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Is one arm weaker than the other?

Is one arm weaker than the other?

It is perfectly normal for one arm to be stronger than the other, its very common for personal training clients  to find one arm gives in quicker and it is certainly nothing to cause concern. YO may want to follow the next few tips to help get that weaker arm up to speed

If one side is stronger than the other, that stronger side will nearly always take over during an exercise where both sides are being worked together, for example, a press up. If your right arm is stronger than your left, your right arm will always do more work and you probably won’t even notice it, it just happens. Your nervous system won’t allow the overloading of a weak link and, as such, even a slight strength disparity can prevent optimal muscle growth and strength gains

1) Switch to unilateral exercises

There’s a good reason why you have a muscle on one side that is bigger or stronger than the other side. Even if you haven’t noticed, it’s the side you have been using most often in your everyday tasks. It’s the side you automatically use when you need to hold, carry, move, lift, open or close something. And during your workouts, it’s the side that does most of the work. The way around this is to change your bilateral exercises (both sides are used at the same time, like a barbell military press), with unilateral exercises (both sides are used individually, like a dumbbell shoulder press.)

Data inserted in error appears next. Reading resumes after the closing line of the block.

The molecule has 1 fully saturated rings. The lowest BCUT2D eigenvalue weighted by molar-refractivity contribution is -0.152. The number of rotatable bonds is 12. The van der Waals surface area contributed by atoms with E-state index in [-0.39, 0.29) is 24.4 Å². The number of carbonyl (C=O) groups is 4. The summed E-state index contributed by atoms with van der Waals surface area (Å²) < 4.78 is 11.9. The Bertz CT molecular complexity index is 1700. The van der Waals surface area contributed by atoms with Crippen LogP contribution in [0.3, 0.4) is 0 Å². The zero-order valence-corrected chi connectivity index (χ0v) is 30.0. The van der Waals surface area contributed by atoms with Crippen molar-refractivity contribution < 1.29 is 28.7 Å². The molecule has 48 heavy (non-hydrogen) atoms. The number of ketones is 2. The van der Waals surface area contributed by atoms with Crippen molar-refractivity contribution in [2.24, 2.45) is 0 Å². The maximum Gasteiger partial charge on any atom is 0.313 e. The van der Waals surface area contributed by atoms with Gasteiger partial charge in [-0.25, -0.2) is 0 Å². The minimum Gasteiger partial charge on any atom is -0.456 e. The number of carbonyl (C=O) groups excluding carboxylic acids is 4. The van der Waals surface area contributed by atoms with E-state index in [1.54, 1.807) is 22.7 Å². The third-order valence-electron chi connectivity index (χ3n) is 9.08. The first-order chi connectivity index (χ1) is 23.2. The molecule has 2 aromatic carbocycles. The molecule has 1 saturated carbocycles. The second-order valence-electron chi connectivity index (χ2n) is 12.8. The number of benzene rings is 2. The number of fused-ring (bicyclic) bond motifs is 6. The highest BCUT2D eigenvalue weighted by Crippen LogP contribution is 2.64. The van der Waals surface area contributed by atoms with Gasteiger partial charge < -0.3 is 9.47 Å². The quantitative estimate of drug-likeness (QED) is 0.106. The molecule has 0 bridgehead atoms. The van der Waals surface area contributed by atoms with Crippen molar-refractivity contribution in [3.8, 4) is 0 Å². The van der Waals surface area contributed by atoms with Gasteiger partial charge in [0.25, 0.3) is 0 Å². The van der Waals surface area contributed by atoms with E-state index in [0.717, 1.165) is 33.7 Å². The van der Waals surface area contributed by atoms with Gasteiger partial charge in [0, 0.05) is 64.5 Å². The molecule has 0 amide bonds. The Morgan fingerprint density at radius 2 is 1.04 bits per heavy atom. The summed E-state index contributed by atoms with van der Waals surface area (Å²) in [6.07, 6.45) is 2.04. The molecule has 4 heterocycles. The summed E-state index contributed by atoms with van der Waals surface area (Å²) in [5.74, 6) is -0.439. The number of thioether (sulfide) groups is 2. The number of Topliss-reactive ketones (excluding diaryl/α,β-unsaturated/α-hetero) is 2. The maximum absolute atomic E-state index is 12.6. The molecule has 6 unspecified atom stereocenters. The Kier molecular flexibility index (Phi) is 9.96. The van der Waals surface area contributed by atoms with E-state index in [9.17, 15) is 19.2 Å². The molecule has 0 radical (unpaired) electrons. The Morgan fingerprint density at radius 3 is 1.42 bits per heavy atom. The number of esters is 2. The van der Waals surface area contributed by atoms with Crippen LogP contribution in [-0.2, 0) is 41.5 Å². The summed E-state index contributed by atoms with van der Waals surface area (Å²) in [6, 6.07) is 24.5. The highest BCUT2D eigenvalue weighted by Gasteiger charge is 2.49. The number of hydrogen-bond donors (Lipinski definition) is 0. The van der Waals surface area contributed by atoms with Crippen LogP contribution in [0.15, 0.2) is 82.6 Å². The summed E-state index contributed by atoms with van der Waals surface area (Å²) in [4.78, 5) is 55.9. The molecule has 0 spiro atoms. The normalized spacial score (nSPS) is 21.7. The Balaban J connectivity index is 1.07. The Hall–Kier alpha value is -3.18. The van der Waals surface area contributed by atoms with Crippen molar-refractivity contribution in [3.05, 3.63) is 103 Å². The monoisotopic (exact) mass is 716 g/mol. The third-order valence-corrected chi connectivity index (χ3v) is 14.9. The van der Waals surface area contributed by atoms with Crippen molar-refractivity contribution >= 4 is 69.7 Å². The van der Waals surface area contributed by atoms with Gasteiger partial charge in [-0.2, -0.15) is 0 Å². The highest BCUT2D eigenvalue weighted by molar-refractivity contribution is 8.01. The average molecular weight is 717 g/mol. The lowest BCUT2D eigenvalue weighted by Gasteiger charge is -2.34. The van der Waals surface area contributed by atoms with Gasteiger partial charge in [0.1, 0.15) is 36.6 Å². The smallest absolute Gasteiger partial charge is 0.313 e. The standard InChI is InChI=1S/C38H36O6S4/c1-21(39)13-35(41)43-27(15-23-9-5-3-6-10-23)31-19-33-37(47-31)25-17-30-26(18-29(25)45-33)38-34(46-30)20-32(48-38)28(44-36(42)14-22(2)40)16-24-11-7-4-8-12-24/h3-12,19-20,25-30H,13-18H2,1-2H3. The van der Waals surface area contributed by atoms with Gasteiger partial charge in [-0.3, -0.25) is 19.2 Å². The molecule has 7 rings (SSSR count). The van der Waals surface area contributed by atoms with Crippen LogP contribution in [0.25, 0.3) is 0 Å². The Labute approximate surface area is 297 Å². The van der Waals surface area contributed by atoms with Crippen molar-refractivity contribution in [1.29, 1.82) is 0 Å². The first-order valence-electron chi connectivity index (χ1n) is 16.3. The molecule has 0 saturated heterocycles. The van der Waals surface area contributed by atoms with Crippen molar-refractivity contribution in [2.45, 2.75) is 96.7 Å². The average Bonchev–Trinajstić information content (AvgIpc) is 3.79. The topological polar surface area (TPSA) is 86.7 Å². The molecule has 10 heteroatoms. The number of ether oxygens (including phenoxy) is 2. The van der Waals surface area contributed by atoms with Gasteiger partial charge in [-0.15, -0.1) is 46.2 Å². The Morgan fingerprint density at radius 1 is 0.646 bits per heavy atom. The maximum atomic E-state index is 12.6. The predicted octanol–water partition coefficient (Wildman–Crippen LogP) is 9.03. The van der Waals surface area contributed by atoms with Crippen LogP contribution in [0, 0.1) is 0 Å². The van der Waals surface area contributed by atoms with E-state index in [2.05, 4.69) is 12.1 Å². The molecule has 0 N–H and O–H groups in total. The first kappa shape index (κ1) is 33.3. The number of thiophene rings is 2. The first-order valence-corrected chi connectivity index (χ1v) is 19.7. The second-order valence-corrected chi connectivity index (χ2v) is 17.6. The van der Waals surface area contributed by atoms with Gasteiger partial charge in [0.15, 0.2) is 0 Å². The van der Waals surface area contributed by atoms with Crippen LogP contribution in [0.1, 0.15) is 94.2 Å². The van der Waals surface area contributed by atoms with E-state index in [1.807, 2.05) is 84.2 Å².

2) Use your weakest side first

You are at your strongest and freshest with whatever side you use first, and you are at least slightly more tired with the side you use second. Therefore, whenever you do an exercise where you train each side individually, always start with your weaker side

3) Let the weaker side determine the workout.

Let your weaker side dictate what you allow your stronger side to do. So, if you can only do 12 reps with your weaker side, then you should only do 12 reps with your stronger side… even if you could have done more. This will give your weaker side a chance to catch up to your strong side, then allowing both sides to progress equally from that point on.

4) Make sure there isn’t an underlying problem.

In many cases, people just have a dominant, stronger side that just ends up doing more of the work in the gym and in everyday life in general. As a result, muscle strength and size imbalances are created over time. If not there may be an underlying issue at play that not only cause these muscle imbalances in the first place, but prevent them from being corrected. If no improvement is seen then further investigation will be needed.

Claire

The Feel Fab Coach

Personal Trainer Sheffield

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